"The potential problems are quite serious for California, indeed for the nation," UC Riverside entomology expert Tom Bellows said.
Or as County Agricultural Commissioner E. Leon Spaugy put it: "They haven't made the Walk of Fame yet, but they are on their way."
For now, the chief concern of agricultural officials is that Los Angeles County's $153-million-a-year nursery business would suffer economic catastrophe if quarantines were imposed by other states. While pesticides are deemed futile on a mass scale, they say, the controlled use of chemicals, which the ash whiteflies would ingest when they attack a plant, has thus far proven effective on a plant-by-plant basis in nurseries.
The only long-range solution, authorities add, is the introduction of a natural predator or parasite that will keep the whitefly in check without causing environmental damage of its own.
State and federal permits to introduce such controls have already been received, Bellows says, and two likely candidates are under consideration. They are a tiny type of ladybug and a miniature species of wasp with a body the size of a pinhead.
But there is a major obstacle--money.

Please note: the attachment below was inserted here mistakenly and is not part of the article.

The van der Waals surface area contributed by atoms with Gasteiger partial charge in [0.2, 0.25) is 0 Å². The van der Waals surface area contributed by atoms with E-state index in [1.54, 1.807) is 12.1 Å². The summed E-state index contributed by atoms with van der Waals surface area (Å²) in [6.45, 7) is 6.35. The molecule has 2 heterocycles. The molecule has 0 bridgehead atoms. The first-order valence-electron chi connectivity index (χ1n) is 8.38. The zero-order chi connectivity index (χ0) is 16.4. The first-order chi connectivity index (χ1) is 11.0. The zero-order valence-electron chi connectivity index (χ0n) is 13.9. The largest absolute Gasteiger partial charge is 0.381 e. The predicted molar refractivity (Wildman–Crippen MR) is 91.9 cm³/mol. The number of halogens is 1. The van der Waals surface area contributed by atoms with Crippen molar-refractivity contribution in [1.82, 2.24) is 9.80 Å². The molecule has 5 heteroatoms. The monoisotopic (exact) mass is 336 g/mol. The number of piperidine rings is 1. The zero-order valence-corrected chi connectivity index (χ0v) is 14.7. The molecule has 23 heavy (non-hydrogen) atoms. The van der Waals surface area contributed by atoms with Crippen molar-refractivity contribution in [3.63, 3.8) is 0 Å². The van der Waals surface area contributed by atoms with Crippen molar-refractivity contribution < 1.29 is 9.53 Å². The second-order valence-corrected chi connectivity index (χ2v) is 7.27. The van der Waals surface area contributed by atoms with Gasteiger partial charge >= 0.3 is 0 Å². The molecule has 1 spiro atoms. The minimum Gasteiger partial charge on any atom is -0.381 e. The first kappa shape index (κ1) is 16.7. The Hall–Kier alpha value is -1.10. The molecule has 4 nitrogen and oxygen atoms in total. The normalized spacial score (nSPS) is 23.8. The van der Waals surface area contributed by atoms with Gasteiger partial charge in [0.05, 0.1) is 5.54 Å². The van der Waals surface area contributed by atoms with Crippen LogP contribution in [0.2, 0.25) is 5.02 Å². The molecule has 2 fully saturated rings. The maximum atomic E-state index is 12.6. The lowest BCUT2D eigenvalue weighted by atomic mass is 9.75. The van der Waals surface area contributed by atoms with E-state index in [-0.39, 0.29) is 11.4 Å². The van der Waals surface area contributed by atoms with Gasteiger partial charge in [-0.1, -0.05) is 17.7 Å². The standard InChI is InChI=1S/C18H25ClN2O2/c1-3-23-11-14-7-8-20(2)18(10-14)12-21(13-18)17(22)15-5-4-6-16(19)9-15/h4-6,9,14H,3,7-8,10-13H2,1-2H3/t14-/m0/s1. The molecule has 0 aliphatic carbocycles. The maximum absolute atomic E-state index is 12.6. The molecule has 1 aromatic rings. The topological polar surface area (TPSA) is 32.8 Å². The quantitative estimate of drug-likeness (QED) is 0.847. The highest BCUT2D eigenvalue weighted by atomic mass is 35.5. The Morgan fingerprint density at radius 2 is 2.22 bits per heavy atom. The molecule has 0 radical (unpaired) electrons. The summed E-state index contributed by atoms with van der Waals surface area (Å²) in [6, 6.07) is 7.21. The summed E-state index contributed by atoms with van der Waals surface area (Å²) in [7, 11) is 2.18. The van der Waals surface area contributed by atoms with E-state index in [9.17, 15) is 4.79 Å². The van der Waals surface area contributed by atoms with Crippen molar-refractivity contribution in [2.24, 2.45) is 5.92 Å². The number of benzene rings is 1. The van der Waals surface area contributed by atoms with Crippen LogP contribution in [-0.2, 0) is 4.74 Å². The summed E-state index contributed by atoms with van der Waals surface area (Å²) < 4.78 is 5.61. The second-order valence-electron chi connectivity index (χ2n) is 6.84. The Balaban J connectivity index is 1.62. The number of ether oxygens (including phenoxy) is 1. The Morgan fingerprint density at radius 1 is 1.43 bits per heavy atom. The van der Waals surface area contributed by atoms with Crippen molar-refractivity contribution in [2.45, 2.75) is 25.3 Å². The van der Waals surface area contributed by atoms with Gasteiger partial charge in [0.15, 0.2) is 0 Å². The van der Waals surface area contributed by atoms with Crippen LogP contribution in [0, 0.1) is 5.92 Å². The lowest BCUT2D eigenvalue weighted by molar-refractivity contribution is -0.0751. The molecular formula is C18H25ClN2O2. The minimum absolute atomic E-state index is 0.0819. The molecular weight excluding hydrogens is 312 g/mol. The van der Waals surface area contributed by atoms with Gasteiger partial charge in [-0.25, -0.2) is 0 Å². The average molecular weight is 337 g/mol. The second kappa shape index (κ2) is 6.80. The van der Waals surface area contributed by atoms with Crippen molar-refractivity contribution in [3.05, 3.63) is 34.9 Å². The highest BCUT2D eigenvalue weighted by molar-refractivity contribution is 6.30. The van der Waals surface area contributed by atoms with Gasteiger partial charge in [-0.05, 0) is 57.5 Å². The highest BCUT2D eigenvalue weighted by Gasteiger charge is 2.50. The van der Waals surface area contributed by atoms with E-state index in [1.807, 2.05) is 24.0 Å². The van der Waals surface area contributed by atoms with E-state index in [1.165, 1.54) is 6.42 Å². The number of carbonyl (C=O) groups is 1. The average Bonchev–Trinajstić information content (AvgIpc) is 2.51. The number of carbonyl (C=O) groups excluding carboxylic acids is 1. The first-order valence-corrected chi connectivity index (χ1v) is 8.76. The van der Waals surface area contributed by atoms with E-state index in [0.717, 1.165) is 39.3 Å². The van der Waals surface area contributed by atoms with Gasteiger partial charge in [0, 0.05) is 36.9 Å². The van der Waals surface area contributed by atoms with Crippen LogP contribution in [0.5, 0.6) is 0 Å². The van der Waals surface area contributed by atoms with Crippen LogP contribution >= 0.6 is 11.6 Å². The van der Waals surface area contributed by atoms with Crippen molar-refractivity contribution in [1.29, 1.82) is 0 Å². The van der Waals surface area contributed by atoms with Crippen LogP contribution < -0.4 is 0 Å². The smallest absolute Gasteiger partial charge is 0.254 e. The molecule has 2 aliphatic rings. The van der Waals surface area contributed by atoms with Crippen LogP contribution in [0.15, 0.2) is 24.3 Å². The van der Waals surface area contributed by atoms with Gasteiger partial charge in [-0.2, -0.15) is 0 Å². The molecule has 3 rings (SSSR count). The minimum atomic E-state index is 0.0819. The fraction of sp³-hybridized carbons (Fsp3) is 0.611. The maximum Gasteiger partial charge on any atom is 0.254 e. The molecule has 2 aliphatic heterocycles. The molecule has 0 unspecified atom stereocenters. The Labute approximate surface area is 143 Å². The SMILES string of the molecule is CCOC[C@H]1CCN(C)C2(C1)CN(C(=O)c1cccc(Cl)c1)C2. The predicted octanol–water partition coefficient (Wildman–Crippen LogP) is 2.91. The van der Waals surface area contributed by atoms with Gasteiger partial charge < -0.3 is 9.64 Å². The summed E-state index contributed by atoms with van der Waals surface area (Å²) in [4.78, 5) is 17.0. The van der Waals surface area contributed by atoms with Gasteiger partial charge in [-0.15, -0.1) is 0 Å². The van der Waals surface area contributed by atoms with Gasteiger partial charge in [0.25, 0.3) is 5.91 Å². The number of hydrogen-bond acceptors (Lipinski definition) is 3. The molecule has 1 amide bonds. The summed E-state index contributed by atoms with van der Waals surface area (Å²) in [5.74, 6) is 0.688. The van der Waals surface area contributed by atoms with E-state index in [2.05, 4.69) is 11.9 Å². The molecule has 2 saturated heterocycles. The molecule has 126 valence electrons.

Bellows estimates that an effective biological control program would cost approximately $500,000 over five years. Until last week, the only commitment had been $10,000 from the Los Angeles County Board of Supervisors.
"We have the permits and we're ready to fly but we haven't got an airplane ticket yet," Bellows says. "I'm embarrassed to suggest that, right now, neither the interventive nor the research arm of the state are able to do a great deal of work. . . . The long and the short of it is that we need to get to Europe and need a staff to rear colonies and natural enemies to spread them around Southern California. That takes people and real dollars."
Following a summit meeting this month between representatives of county agriculture commissioners and the state Department of Food and Agriculture, state officials announced that they would add another $10,000 to the pot--as of July.
"Nobody has money this year, everybody is hurting, our budget here is in tremendously bad shape," said Gera Curry, a spokeswoman for the state Agriculture Department. "This will be enough to get researchers over to Europe and North Africa to at least start working."
"We're not going to have a solution at best until a couple years down the road anyhow," she added. "Unfortunately, homeowners should not look for any quick relief."